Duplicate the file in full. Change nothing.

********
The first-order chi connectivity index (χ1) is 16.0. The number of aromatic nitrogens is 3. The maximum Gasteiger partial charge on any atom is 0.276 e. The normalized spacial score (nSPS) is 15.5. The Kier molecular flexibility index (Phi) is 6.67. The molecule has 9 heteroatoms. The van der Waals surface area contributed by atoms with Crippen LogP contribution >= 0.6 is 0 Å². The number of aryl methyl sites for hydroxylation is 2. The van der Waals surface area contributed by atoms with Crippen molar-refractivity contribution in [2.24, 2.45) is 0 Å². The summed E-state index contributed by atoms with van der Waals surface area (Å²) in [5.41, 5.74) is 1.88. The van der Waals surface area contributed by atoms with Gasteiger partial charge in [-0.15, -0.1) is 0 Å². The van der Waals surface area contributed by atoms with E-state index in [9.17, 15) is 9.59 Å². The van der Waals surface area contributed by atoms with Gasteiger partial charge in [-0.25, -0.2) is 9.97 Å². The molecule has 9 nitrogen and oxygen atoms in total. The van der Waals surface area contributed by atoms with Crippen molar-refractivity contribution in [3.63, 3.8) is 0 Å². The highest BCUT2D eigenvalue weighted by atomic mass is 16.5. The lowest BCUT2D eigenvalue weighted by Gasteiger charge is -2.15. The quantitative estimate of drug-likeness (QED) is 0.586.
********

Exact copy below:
The first-order chi connectivity index (χ1) is 16.0. The number of aromatic nitrogens is 3. The maximum Gasteiger partial charge on any atom is 0.276 e. The normalized spacial score (nSPS) is 15.5. The Kier molecular flexibility index (Phi) is 6.67. The molecule has 9 heteroatoms. The van der Waals surface area contributed by atoms with Crippen LogP contribution >= 0.6 is 0 Å². The number of aryl methyl sites for hydroxylation is 2. The van der Waals surface area contributed by atoms with Crippen molar-refractivity contribution in [2.24, 2.45) is 0 Å². The summed E-state index contributed by atoms with van der Waals surface area (Å²) in [5.41, 5.74) is 1.88. The van der Waals surface area contributed by atoms with Gasteiger partial charge in [-0.15, -0.1) is 0 Å². The van der Waals surface area contributed by atoms with E-state index in [9.17, 15) is 9.59 Å². The van der Waals surface area contributed by atoms with Gasteiger partial charge in [-0.25, -0.2) is 9.97 Å². The molecule has 9 nitrogen and oxygen atoms in total. The van der Waals surface area contributed by atoms with Crippen molar-refractivity contribution in [3.63, 3.8) is 0 Å². The highest BCUT2D eigenvalue weighted by atomic mass is 16.5. The lowest BCUT2D eigenvalue weighted by Gasteiger charge is -2.15. The quantitative estimate of drug-likeness (QED) is 0.586.